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Proceedings Paper

High-sensitivity chemiluminescence detection of cytokines using an antibody-immobilized CMOS image sensor
Author(s): Dong-Gu Hong; Hyou-Arm Joung; Sang-Hyo Kim; Min-Gon Kim
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Paper Abstract

In this study, we used a Complementary Metal Oxide Semiconductor (CMOS) image sensor with immobilizing antibodies on its surface to detect human cytokines, which are activators that mediate intercellular communication including expression and control of immune responses. The CMOS image sensor has many advantages over the Charge Couple Device, including lower power consumption, operation voltage, and cost. The photodiode, a unit pixel component in the CMOS image sensor, receives light from the detection area and generates digital image data. About a million pixels are embedded, and size of each pixel is 3 x 3 μm. The chemiluminescence reaction produces light from the chemical reaction of luminol and hydrogen peroxide. To detect cytokines, antibodies were immobilized on the surface of the CMOS image sensor, and a sandwich immunoassay using an HRP-labeled antibody was performed. An HRP-catalyzed chemiluminescence reaction was measured by each pixel of the CMOS image sensor. Pixels with stronger signals indicated higher cytokine concentrations; thus, we were able to measure human interleukin-5 (IL-5) at femtomolar concentrations.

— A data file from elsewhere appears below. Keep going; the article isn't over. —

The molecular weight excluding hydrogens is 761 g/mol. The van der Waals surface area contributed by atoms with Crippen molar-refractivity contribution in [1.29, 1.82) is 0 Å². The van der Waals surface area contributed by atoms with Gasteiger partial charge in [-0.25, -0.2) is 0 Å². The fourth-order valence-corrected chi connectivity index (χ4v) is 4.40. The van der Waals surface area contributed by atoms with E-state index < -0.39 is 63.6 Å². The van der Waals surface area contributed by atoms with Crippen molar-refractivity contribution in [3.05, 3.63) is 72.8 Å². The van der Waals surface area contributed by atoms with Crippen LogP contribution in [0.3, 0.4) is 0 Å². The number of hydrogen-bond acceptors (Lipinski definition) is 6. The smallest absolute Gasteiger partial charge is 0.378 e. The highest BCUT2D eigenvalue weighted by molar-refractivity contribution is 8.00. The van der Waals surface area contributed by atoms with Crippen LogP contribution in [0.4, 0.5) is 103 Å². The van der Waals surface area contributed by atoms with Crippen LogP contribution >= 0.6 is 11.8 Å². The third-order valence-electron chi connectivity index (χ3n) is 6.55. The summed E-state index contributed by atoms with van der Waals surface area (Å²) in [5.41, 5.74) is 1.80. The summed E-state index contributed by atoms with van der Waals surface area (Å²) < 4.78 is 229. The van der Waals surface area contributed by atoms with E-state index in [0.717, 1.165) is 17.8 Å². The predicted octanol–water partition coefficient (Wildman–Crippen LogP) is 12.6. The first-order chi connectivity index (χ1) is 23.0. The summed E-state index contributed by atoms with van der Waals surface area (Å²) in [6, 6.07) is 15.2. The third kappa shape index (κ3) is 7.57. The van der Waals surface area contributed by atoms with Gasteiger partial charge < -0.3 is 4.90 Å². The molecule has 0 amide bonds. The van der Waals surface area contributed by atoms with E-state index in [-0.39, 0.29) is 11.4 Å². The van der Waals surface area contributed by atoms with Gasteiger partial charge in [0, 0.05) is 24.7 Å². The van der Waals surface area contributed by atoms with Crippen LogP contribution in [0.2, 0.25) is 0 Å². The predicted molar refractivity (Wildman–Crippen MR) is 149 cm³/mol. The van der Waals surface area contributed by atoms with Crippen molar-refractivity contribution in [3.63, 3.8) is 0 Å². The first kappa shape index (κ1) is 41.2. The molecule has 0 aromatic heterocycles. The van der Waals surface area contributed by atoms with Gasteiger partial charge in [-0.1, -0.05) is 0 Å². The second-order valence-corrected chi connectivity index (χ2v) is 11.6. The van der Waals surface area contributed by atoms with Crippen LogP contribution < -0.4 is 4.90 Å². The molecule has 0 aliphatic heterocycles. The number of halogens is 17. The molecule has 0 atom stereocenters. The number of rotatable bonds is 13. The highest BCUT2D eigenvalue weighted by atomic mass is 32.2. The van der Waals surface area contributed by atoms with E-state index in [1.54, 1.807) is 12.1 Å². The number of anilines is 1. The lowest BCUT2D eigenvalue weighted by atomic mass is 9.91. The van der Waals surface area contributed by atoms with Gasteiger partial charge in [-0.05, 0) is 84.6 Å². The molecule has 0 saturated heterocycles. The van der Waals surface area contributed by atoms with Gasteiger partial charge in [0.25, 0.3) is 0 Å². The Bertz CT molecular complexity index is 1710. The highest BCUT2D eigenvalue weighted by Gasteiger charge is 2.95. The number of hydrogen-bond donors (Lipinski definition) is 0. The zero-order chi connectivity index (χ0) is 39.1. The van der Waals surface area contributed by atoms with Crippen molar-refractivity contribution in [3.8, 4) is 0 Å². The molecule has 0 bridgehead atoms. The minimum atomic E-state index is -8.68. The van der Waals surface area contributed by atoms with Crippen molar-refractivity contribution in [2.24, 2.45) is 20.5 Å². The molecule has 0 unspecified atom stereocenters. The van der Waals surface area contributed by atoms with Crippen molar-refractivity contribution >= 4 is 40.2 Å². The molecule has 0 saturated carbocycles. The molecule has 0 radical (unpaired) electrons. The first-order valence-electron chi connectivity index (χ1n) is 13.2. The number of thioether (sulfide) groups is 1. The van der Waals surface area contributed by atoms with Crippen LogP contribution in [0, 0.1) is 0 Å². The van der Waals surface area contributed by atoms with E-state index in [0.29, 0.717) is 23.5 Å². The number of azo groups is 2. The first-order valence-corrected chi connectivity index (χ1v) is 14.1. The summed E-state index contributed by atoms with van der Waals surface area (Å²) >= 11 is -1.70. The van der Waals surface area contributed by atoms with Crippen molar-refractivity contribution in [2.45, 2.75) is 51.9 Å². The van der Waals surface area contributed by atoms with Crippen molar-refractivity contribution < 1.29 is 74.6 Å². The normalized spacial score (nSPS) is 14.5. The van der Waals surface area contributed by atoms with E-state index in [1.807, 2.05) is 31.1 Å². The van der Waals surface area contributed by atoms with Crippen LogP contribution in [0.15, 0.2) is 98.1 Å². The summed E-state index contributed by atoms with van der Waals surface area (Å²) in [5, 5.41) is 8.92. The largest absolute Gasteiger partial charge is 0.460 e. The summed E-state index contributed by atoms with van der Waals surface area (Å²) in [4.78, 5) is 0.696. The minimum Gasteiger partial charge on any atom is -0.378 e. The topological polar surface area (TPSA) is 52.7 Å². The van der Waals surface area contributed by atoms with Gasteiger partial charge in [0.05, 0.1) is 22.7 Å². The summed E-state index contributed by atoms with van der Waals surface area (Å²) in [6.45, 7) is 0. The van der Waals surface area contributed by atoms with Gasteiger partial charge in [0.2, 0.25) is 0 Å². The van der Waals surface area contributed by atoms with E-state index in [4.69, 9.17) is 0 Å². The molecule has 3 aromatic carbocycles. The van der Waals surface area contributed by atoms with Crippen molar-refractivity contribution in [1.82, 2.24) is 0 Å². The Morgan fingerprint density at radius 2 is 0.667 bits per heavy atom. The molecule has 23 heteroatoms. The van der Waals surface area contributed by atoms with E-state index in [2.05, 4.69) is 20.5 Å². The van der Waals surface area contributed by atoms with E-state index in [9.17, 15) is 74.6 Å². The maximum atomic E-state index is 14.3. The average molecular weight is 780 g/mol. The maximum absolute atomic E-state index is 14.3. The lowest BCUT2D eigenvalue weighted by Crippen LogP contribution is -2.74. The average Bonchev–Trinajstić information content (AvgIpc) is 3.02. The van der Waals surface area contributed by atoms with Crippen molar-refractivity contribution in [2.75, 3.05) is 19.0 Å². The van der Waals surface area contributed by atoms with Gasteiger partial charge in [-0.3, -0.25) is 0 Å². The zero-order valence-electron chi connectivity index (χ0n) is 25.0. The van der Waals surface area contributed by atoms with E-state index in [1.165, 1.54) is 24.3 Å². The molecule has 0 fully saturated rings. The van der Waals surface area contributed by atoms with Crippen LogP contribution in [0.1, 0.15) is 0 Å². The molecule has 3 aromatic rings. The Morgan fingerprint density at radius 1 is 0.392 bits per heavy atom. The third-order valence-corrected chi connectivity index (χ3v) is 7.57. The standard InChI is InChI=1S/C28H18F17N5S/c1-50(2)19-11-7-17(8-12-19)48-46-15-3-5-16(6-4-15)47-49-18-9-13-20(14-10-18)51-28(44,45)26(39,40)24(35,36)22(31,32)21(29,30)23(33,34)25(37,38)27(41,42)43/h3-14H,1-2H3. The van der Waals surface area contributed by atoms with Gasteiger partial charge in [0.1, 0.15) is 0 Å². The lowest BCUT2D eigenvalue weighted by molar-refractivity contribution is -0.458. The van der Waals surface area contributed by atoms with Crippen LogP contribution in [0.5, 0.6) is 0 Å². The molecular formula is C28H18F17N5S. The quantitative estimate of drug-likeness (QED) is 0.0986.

Paper Details

Date Published: 20 May 2013
PDF: 4 pages
Proc. SPIE 8879, Nano-Bio Sensing, Imaging, and Spectroscopy, 88790O (20 May 2013); doi: 10.1117/12.2018701
Show Author Affiliations
Dong-Gu Hong, Gwangju Institute of Science and Technology (Korea, Republic of)
Hyou-Arm Joung, Gwangju Institute of Science and Technology (Korea, Republic of)
Sang-Hyo Kim, Gachon Univ. (Korea, Republic of)
Min-Gon Kim, Gwangju Institute of Science and Technology (Korea, Republic of)

Published in SPIE Proceedings Vol. 8879:
Nano-Bio Sensing, Imaging, and Spectroscopy
Shin Won Kang; Seung-Han Park; Luke P. Lee; Ki-Bong Song; Yo Han Choi, Editor(s)

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